The Buyer's Perspective Part 3 by Bill Levell

08-02-12 Alison Parker 0 comment

Bill Levell

Bill is Director of courses for ISM training and uses his industry experience to tailor our courses for the Middle East market

The buyer’s perspective is an important area for sales people wishing to enhance their sales process and sales skills to understand. Over the last 3 weeks we have been exploring some perspectives that the buyer may be considering when looking to enter into a business relationship. Here are the final key areas. If you missed Part 1 and Part 2 they are archived in the Sales discussion area.

A. Change management

The management of change, both within the agreement and in a wider sense as part of business change programs, is a key issue. Suppliers on strategic service contracts must have a positive approach to change and show evidence of their capabilities in managing it.

B. Service provision and management

  1.    Is there evidence that the supplier has recognised capabilities in relation to service management delivery?
  2.   Are the supplier’s plans for service management adequate, covering resources/capacity/workload, performance, service continuity, charging and ordering, exception reporting and feedback, incident handling, change control, etc?
  3. How will these plans relate to other parts of the supply chain?

C. Resource management

  1.  Does the supplier demonstrate a mature approach to resource risks and contingency management, e.g. in terms of established succession plans?
  2. Is there evidence that the supplier has the necessary processes to ensure that there are sufficient resources available to meet the business workload demands?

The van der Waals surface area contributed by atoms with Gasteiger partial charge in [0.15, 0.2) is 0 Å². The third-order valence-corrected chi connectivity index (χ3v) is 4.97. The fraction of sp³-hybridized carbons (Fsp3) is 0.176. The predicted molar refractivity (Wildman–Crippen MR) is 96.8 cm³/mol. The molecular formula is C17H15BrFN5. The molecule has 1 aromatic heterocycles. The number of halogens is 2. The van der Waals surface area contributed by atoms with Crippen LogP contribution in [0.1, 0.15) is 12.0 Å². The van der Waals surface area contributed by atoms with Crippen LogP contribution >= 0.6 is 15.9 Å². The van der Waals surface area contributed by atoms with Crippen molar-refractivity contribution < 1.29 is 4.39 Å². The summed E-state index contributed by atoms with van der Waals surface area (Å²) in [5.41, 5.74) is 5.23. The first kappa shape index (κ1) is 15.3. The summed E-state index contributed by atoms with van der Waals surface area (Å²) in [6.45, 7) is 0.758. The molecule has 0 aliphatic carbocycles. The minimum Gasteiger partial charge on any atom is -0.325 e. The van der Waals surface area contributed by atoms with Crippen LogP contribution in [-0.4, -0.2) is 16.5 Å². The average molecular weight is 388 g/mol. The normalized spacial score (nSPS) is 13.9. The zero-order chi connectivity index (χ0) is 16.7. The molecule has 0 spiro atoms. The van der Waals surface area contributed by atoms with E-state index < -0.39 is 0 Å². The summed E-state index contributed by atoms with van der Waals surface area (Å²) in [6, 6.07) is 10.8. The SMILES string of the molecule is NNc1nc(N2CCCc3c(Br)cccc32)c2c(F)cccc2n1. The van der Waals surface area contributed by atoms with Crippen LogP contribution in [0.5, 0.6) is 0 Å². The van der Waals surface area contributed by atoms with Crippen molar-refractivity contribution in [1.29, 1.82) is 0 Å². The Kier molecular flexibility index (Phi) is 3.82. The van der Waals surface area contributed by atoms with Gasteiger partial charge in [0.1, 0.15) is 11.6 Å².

3. Does the supplier have adequate availability plans / future utilisation profiles to demonstrate that key resources can be made available to meet customer service needs?

D. Capacity planning and management

Has the supplier formulated a capacity plan at the appropriate level of detail, taking into account workload predictions, upgrades, and predicted changes?

E. Business continuity and contingency plans

Are the supplier’s plans for contingency and business continuity adequate and appropriate?

F. Strategic management

Does the supplier demonstrate a clear business strategy and vision of the future?Can the supplier’s strategy be progressed alongside the buyer’s strategy, to mutual benefit?

F. Risk management and risk transfer

For some contracts, the supplier’s ability and willingness to take on risk is a central concern. In such cases, evaluation should probe their understanding of and attitude towards the risks involved.

G. Supply chain management

Does the supplier’s proposal demonstrate how subcontractors and/or consortium members will be organised and managed?

H. Benefits management and delivery

The supplier should have a balanced approach to benefits, delivering those required and linking them with those they seek for themselves.

I. Relationship management

Is the supplier committed to communication and the principle of an open working relationship built on trust? How can they demonstrate this?

This concludes the series on the buyer’s perspective. In a future blog post we will be looking at the other side of the coin the seller’s perspective.


 



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